* Demonstration if no fuel price hike reversal - opposition
* Government given until December to act
* Ultimatum adds pressure on govt and raises tensions
By Razak Ahmad
KUALA LUMPUR, July 28 Malaysia's opposition and
rights groups on Wednesday issued an ultimatum to the
government to reverse a recent fuel price hike by December or
face a mass street protest.
The demand by PROTES, a coalition of student and human
rights groups as well as opposition parties, adds to pressure
on the government of Prime Minister Najib Razak, which is
trying to shore up its popularity while curbing the budget
"We will use all available avenues to give the government
the opportunity to do the right thing before we go to
demonstrations," said Nurul Izzah Anwar, an parliamentarian and
daughter of opposition leader Anwar Ibrahim.
The government on July 15 raised prices of the most popular
blend of petrol by 2.7 percent and sugar by 15 percent. The
move would save the government 750 million ringgit to stem a
budget deficit that hit a 20-year high of 7 percent of gross
domestic product last year.
The savings were a fraction of the 2.88 billion ringgit
($905.1 million) originally proposed by a government body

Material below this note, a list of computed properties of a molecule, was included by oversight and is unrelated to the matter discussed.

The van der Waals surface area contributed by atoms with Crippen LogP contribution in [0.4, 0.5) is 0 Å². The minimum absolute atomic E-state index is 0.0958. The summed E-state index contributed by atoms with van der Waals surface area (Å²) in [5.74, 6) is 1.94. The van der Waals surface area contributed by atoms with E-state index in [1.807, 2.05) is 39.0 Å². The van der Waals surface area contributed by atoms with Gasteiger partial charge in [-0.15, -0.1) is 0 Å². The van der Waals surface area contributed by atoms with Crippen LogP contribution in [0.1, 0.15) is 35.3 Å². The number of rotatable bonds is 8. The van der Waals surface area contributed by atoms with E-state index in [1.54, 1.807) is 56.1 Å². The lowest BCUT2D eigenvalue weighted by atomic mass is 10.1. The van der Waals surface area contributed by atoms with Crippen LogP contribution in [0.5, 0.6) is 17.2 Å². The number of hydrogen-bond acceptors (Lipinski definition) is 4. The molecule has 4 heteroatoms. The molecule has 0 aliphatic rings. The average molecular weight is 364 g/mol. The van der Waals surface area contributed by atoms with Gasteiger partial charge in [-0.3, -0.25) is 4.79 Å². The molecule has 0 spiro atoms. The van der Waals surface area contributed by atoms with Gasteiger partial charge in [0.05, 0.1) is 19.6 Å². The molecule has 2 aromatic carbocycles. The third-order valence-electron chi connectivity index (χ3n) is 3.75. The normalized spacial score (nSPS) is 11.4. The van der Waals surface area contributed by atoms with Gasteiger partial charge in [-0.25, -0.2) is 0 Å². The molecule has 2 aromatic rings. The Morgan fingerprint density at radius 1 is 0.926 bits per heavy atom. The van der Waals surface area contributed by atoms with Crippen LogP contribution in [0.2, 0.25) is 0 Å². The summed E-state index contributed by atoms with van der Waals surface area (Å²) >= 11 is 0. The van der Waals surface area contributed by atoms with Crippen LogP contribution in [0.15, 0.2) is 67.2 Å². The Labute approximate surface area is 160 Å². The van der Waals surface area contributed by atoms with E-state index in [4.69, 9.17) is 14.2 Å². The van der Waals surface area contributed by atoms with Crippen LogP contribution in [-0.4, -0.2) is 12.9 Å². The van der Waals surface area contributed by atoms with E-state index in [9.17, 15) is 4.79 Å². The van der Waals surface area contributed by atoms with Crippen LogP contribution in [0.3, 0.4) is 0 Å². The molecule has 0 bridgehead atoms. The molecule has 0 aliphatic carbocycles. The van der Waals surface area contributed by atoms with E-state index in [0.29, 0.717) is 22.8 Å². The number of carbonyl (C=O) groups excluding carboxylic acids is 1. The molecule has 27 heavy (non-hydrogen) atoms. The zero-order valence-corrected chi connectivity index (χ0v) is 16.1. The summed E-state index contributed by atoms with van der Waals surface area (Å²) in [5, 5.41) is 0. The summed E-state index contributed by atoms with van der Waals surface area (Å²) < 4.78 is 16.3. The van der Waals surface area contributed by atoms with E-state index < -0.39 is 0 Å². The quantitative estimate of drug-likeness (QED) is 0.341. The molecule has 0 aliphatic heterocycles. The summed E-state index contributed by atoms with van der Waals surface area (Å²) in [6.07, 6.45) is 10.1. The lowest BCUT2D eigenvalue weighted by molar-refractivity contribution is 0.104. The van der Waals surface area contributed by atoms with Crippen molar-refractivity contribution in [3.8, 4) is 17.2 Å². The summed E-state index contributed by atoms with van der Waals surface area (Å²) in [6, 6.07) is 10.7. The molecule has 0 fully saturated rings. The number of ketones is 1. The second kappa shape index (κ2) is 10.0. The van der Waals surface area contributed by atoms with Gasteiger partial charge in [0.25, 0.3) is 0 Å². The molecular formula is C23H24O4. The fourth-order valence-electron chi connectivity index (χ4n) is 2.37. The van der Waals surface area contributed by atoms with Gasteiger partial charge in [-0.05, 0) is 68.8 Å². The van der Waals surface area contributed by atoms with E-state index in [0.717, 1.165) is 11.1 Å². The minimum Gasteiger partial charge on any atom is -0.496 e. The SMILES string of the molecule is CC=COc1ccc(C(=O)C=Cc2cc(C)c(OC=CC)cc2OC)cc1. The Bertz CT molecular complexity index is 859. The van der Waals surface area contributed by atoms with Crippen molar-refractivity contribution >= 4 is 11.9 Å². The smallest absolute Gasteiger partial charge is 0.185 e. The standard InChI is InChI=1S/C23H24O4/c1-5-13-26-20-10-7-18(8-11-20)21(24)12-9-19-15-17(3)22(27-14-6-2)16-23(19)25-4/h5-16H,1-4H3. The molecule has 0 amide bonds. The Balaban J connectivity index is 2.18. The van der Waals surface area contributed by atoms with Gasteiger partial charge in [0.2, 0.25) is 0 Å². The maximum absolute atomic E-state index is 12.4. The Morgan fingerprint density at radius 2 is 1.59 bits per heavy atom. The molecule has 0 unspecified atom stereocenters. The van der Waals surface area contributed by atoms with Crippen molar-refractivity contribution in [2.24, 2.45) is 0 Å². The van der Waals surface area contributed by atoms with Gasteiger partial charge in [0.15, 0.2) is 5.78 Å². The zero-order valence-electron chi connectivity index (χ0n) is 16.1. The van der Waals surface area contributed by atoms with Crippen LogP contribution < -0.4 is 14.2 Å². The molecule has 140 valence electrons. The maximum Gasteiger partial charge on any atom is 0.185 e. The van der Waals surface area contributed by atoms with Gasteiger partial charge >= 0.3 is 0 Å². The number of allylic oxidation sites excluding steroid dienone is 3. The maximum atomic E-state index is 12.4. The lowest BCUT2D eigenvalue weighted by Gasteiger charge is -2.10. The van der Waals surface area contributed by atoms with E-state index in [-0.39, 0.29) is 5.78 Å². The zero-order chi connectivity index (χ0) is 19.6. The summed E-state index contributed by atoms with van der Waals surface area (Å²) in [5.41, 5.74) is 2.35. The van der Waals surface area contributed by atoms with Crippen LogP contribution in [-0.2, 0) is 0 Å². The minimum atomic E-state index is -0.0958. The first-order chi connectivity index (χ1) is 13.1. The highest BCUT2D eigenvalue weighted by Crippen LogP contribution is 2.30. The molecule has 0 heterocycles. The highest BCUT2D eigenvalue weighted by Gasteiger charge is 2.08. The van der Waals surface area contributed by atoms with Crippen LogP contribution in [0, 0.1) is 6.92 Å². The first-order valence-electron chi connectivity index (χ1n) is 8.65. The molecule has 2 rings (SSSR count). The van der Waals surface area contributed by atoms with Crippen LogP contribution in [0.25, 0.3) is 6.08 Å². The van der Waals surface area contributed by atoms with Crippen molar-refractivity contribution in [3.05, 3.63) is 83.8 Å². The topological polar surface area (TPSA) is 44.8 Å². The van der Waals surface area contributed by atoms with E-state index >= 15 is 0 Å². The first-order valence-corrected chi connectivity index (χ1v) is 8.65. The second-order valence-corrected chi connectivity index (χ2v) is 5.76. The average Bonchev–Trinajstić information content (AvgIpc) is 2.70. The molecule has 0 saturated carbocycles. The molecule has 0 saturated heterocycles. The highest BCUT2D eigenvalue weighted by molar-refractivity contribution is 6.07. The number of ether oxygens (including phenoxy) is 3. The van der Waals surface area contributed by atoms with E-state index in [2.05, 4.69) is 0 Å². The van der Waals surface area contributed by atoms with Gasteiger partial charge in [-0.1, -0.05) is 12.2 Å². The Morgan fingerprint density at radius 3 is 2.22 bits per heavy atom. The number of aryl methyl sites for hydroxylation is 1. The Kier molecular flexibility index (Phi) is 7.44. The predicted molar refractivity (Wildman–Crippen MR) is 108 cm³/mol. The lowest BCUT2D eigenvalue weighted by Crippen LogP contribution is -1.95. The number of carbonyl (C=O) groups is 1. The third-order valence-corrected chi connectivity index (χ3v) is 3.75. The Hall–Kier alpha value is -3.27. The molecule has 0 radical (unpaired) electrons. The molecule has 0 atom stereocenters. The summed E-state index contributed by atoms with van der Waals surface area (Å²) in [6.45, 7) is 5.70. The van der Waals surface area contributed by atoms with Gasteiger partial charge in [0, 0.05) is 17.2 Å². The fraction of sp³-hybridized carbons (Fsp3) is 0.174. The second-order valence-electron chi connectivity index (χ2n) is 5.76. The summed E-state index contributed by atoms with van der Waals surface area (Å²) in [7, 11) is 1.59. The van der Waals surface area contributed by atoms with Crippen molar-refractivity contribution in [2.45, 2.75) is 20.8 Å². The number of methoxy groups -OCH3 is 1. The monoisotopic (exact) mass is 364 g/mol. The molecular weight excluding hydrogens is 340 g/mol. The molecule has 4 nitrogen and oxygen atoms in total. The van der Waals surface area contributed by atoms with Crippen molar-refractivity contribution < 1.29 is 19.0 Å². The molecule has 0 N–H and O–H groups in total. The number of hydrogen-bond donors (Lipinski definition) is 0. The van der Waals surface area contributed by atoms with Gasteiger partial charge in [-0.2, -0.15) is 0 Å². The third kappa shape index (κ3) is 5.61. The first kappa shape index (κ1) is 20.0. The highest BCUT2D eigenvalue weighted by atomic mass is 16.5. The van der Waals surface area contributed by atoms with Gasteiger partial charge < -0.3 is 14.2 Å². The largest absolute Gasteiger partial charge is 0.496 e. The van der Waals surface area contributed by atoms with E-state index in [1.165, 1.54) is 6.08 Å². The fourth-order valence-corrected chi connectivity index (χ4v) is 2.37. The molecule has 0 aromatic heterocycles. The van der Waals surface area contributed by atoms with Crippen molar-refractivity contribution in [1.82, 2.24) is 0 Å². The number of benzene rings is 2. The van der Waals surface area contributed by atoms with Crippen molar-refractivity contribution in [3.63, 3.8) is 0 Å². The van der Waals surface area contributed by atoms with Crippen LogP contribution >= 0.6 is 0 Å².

tasked with subsidy reform and were delayed for months by a
government wary of upsetting voters after record poll losses in
PROTES said it would launch an awareness campaign next
month and issued the government with five demands that include
re-instating the fuel, gas and sugar subsidies as well as
introducing a minimum wage.
^^ For a related Q+A please click on [ID:nSGE66L0BI]
For a factbox on Malaysia's price rises, click on
For a graphic of the country's subsidy bill, click here
^> It said it would give the government until December 15
-- the end of the next parliament session -- to meet its
demands or face a major demonstration in the capital.
Hatta Ramli, a top official from the opposition Pan
Malaysian Islamic Party, said large companies, including
independent power producers (IPPs), continued to enjoy big gas
According to government data, the country's IPPs were given
10.39 billion ringgit in 2009 in gas subsidies, with money
going to the likes of YTL Power (YTLP.KL), Genting Power
(GENT.KL) and Tanjong TJPL.KL, among others.
"They do this without even touching the IPPs, they withdraw
the subsidies to the people, this is what we are very much
against," said Hatta.
Analysts say the demands are placing additional pressure on
Najib, who is trying to consolidate support from the majority
Malay votebank ahead of the next general election.
Opinion polls and by-elections have shown ethnic Chinese
voters, who account for a quarter of the electorate, have
abandoned the government and that majority Malays are split
between the government and the opposition.
The next national polls are not due until 2013, but any
political backlash from subsidy cuts could emerge in a state
election expected by the end of the year in Sarawak on Borneo
island, which provides a fifth of the government's 137 MPs.
A poor showing in Sarawak could damage the ruling
coalition's ability to stage an electoral comeback.
"This (subsidy) issue represents the best chance for the
opposition in trying to shift Malay support from the
government," said political analyst Shaharuddin Badaruddin.
(Reporting by Razak Ahmad; Editing by Ron Popeski)